SEXUAL favours for RDP houses, removing names from the database in favour of others and renting out RDP houses while collecting the rentals are some of the claims believed to have been levelled against former Lukhanji Municipality councillors, according to a housing commission report.
The Rep this week spoke to housing commission chairwoman Adre Bartis, who has been involved in the housing sector for the past 20 years and headed the body established by former Lukhanji executive mayor Nozi Makanda on March 15 last year.
The commission was established to investigate RDP housing concerns in Nomzamo and Unathi Mkefa and cases of the Homeless People’s Federation, following claims of corruption in the processes.
Opposition parties, the EFF and the DA recently called on the municipality to release the report. The Rep has not seen the report and it has not been tabled before coun- cil yet, but Bartis said she had been invited to a mayoral committee meeting last month.
After waiting from 9am to noon outside the meeting, she had to leave but then returned and waited until 3pm, when she finally left without having presented the report.
She said the commission had discovered a number of irregularities, including beneficiaries who had never received title deeds, same erf numbers which had been allocated to different beneficiaries and beneficiaries who could not access their homes because other people were living in them. She said there were families who had sold homes of underage beneficiaries to the municipality.
“In some cases, a beneficiary was approved but had to leave Komani due to medical reasons,” Bartis said. “When that person returned, he was told he could no longer get the house.”
Other beneficiaries with title deeds had also allegedly been evicted by municipal officials for no apparent reason. Bartis said there were cases of the incorrect capturing of information, which had led to the non-approval of beneficiaries for RDP houses.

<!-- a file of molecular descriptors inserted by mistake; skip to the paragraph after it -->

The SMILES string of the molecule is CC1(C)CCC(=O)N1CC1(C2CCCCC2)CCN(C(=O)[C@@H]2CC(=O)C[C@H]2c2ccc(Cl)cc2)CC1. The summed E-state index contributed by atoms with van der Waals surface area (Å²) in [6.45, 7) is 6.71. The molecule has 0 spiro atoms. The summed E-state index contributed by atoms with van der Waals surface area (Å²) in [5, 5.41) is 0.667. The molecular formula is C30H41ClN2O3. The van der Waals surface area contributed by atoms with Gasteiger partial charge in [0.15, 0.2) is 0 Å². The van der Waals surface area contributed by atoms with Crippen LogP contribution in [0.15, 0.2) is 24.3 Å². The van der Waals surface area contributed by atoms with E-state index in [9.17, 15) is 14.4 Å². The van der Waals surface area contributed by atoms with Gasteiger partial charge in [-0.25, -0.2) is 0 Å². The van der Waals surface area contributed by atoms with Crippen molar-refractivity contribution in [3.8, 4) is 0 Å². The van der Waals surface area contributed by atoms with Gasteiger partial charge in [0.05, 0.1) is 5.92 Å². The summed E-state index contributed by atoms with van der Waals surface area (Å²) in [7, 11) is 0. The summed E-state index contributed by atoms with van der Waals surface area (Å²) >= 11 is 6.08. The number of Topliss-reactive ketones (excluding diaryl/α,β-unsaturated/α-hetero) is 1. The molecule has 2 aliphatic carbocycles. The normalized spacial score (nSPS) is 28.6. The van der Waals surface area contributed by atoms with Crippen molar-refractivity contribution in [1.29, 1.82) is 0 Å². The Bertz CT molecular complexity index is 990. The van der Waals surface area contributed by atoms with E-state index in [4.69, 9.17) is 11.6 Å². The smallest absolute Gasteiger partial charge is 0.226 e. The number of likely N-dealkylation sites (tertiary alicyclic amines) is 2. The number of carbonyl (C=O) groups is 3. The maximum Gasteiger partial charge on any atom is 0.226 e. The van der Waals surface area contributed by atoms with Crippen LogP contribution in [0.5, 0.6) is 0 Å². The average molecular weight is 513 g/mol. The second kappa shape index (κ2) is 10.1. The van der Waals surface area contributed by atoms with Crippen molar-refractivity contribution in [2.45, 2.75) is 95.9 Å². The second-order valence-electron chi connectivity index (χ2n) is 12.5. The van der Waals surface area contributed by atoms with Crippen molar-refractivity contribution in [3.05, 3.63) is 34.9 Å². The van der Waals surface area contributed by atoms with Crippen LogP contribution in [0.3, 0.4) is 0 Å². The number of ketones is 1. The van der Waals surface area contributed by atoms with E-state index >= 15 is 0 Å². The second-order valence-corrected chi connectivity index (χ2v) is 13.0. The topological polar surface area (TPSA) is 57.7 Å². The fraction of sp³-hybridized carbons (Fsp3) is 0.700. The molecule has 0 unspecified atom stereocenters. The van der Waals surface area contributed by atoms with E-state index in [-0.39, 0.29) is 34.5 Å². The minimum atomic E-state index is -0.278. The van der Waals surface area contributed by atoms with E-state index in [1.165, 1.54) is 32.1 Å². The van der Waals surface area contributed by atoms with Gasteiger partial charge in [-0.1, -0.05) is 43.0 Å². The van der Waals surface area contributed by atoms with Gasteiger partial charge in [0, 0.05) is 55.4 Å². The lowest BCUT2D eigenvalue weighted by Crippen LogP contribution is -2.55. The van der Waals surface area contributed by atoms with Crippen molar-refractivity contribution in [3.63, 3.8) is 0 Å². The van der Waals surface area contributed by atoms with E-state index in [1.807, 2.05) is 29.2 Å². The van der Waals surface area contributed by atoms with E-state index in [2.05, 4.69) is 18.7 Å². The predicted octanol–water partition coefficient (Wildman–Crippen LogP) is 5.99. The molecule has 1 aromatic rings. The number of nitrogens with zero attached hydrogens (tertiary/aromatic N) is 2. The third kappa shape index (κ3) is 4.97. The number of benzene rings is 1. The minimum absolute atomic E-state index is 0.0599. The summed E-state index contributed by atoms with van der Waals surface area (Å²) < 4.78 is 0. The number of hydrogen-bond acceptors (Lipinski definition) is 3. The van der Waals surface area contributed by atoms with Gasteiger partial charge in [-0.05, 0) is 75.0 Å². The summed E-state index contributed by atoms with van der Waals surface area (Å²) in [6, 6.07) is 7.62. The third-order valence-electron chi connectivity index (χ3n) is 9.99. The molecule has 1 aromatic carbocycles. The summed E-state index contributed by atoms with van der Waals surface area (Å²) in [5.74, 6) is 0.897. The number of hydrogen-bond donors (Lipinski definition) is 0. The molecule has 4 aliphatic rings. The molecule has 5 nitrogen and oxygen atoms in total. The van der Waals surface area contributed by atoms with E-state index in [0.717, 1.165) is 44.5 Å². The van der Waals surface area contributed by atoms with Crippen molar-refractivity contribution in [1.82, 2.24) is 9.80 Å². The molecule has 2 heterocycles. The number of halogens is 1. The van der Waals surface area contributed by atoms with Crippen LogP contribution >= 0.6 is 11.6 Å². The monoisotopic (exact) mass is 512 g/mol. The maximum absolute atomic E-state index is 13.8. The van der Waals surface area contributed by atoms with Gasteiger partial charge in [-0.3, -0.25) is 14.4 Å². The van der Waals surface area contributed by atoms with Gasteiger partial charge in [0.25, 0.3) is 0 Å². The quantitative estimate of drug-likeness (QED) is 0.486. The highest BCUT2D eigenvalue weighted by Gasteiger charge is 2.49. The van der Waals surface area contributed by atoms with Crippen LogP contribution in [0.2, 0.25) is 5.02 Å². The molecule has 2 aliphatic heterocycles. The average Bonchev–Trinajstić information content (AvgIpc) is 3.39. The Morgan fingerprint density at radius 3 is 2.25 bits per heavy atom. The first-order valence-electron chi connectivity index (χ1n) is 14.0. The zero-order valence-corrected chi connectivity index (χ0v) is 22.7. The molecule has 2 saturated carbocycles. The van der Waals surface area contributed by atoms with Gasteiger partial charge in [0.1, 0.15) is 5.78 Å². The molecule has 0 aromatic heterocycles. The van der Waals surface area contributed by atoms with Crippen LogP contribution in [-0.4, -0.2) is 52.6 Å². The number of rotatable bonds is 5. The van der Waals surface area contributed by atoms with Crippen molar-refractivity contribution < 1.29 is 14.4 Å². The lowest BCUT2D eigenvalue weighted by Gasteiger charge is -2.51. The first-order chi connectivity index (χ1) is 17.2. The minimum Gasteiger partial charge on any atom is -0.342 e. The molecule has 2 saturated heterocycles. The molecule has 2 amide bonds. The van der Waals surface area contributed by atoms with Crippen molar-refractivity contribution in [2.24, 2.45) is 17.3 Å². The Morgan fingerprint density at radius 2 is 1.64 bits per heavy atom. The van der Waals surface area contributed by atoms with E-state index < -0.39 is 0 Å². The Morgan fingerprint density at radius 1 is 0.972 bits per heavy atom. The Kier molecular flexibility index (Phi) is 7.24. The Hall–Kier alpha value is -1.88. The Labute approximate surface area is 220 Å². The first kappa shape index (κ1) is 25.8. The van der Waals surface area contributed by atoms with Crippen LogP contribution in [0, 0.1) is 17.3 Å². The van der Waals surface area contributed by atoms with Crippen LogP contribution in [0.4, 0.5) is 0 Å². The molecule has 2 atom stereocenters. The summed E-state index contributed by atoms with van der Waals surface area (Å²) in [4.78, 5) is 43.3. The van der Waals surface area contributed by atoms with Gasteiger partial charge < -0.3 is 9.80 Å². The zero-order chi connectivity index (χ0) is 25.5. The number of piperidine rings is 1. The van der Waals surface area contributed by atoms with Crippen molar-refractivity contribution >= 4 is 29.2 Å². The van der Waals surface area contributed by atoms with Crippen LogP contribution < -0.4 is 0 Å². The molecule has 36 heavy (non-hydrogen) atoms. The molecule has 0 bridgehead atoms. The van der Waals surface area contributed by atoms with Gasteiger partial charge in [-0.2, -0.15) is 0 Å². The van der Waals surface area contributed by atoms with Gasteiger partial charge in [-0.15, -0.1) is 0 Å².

A total of 450 cases had been reported, which had been split into the categories of administrative errors and misconduct by councillors and employees.
Extra staff had been needed at the municipal human settlements directorate to ensure the team was more effective.
Speaking on the alleged misconduct of councillors, Bartis said in some cases, money was said to have been lent to community members, with councillors allegedly taking ownership of the houses when the money could not be repaid.
Allegations had been made of sexual favours being asked in return for houses, with the names of community members allegedly removed and replaced with those of others on the database.
She said the municipality was, by law, allowed to investigate and make findings on any alleged breach of the code of conduct.
Councils could issue warnings or reprimand councillors, with the MEC for cooperative governance and traditional affairs having the power to remove errant councillors.
“Implicated councillors [will] receive a notice of the allegations in writing within seven days after the presentation of the report.
“Councillors must respond within 14 days to the allegations in writing. If they don’t the matter must be addressed by the office of MEC, Fikile Xasa.”
Employees must be dealt with using municipal disciplinary procedures.
Questions sent to Enoch Mgijima communications manager Fundile Feketshane on Monday had not been answered at the time of going to press.